Getting pulled over is something every driver dreads. Getting even a minor ticket can be a huge hassle. However, nothing is as bad as DWI penalties.
A DWI penalty or worse multiple offenses, can not only jeopardize your driving priveledges but can leave you with heavy fines, court costs, and possible jail time. This can affect your personal and professional life, which is why you need to know about the possible DWI penalties you could face in Texas.
First Offense DWI Penalties
If it's your first time being charged and arrested with a DWI, your penalities will likely be less severe than someone who is charged with multiple DWIs. But keep in mind, the penalties for a first time DWI conviction can still be steep.
First offense penalties for a DWI with less than a 0.15 blood alcohol concentration (BAC) includes possible fines of around $2,000 and or a jail sentence of anywhere between three and 180 days, plus a license suspension of 90 to 365 days (Class B Misdemeanor).
If the BAC is greater than 0.15, then there's a chance of a fine increase of $4,000, and jail for up to a year (Class A misdemeanor). If you are a first-time offender with a BAC of 0.08 to .14, then you could apply for a "non-disclosure" two years after your probation ends.
But, you will need to install in ignition interlock device to your car, that must stay on for six months. A non-disclosure restricts who can see your criminal record. You will have to ask your attorney about this option.
Under Texas law, if you are convicted on a first time DWI offense, you can get fined up to $2,000, spend three days to six months in jail, and or perform 24 to 100 hour of community service.
You may have specific directions from the Community Service Department if special circumstances need to be addressed in your case. For example, if you have a history of alcoholism, you might be directed for an intervention or a Victim Impact Panel.
The Administrative License Revocation (ALR) Program could also suspend your license for 90 days to a year. Which is why you might want to consider an experienced DWI lawyer to advocate for you.
Second Offense Penalties
Second offense penalties for DWI mean that maximum fine can increase to $4,000 and or jail time for 30 days to a year. It is also possible that your driver's license can get suspended from 180 days to 2 years (Class A Misdemeanor).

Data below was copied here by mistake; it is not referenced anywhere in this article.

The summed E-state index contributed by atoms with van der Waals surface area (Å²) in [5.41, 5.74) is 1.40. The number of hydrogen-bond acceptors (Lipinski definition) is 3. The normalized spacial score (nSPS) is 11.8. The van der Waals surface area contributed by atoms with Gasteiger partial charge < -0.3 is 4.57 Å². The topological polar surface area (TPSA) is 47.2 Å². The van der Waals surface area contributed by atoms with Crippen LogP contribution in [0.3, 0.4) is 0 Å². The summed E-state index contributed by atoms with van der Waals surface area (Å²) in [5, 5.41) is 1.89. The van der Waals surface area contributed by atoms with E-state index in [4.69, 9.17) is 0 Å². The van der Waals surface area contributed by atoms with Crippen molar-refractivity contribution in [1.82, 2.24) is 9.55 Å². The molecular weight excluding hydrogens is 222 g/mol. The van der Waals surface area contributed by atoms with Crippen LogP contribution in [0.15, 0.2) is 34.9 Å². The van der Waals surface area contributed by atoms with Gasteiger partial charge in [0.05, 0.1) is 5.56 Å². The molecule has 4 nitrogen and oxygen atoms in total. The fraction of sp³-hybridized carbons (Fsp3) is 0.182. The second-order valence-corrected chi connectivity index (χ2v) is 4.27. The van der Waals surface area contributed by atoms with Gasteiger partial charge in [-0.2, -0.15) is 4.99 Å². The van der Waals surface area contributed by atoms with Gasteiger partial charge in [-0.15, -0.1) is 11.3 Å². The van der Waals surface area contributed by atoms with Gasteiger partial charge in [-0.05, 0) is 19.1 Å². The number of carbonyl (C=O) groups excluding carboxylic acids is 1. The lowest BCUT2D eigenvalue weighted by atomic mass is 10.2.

As a second-time offender, you can face similar penalties as first-time offenders, just with enhanced conditions. Second-time offenders are almost always required to install an ignition interlock device on cars, which prevents driving unless there is a breathalyzer test.
Second-time offenders can also get fined up to $4,000 and spend 30 days to a year in jail, with 80 to 200 hours of community service. The ALR program tends to suspend a second-time offender's driver's license for anywhere from 180 days to two years.
Third Offense Penalties
A third-time DWI offense consists of an aggravated DWI charge. This means that the charges from your misdemeanor are raised to a felony. If you have an aggravated DWI, you can face up to $10,000 in fines, two to ten years in a state penitentiary, 160 to 600 hours of community service, 180 days to two years of a suspended license (third-degree felony), and the installation of an interlock device on your car.
Be aware that imprisonment is in a dreaded state-run penal institution instead of a county-run jail. If you have a felony conviction you are also disqualified from voting and owning a firearm in the future.
Additional Penalties in Texas
Be aware that there are additional penalties that can make your offenses worse. Penalities like a record of alcohol problems, driving with an open container, and an accident where someone was injured or killed.
These conditions when added to a sentence are meant to address the offenders issues a restorative way. If it's a case of intoxication assault or manslaughter, then these penalties are meant to increase fines, jail time, and community service.
An Open Alcohol Container
If you are pulled over with an open alcohol container, then your minimum jail time penalty can increase to six days.
This is when an accident happened with serious bodily injuries because of intoxication. When convicted, the DWI penalties will be more severe. You can get sentenced to a minimum of two years, and up to a maximum of ten years in prison.
If you get a probated sentence, then you will serve a 30-day minimum jail sentence. You can also get fined up to $10,000 which is a third-degree felony if the car was driven in a way that made it a deadly weapon.
If this happens, then there is an additional penalty that prevents good time credit, which allows an early release once half the sentence is completed, from happening.
This is a DWI where the death happened in an accident due to intoxicated driving. When convicted you would have to pay a minimum fine of $10,000 and or jail time for two to twenty years as this is a second-degree felony.
In cases where probation is granted, you must serve a 120-day jail sentence. If the car was driven in a way that makes it a deadly weapon, then there is an additional penalty that prevents good time credit for an early release.
DWI With A Child Passenger
This is a case where a person has DWI and there is another person in the car who is under the age of 15. You can get punished by confinement in the state jail for no more than two years or less than 180 days, and a fine of $10,000 or a state jail felony.
Other conditions that can be added due to additional felonies include more fines, more jail time, alcohol interventions and treatment, ignition interlock devices, DWI education, restitution payments, and longer license suspension.
Contact A DWI Lawyer
Now that you know about the DWI penalties, you might want to consider getting a consultation from a lawyer. An experienced DWI attorney can help lower or reduce your penalties. For more resources on the law, check out our blog.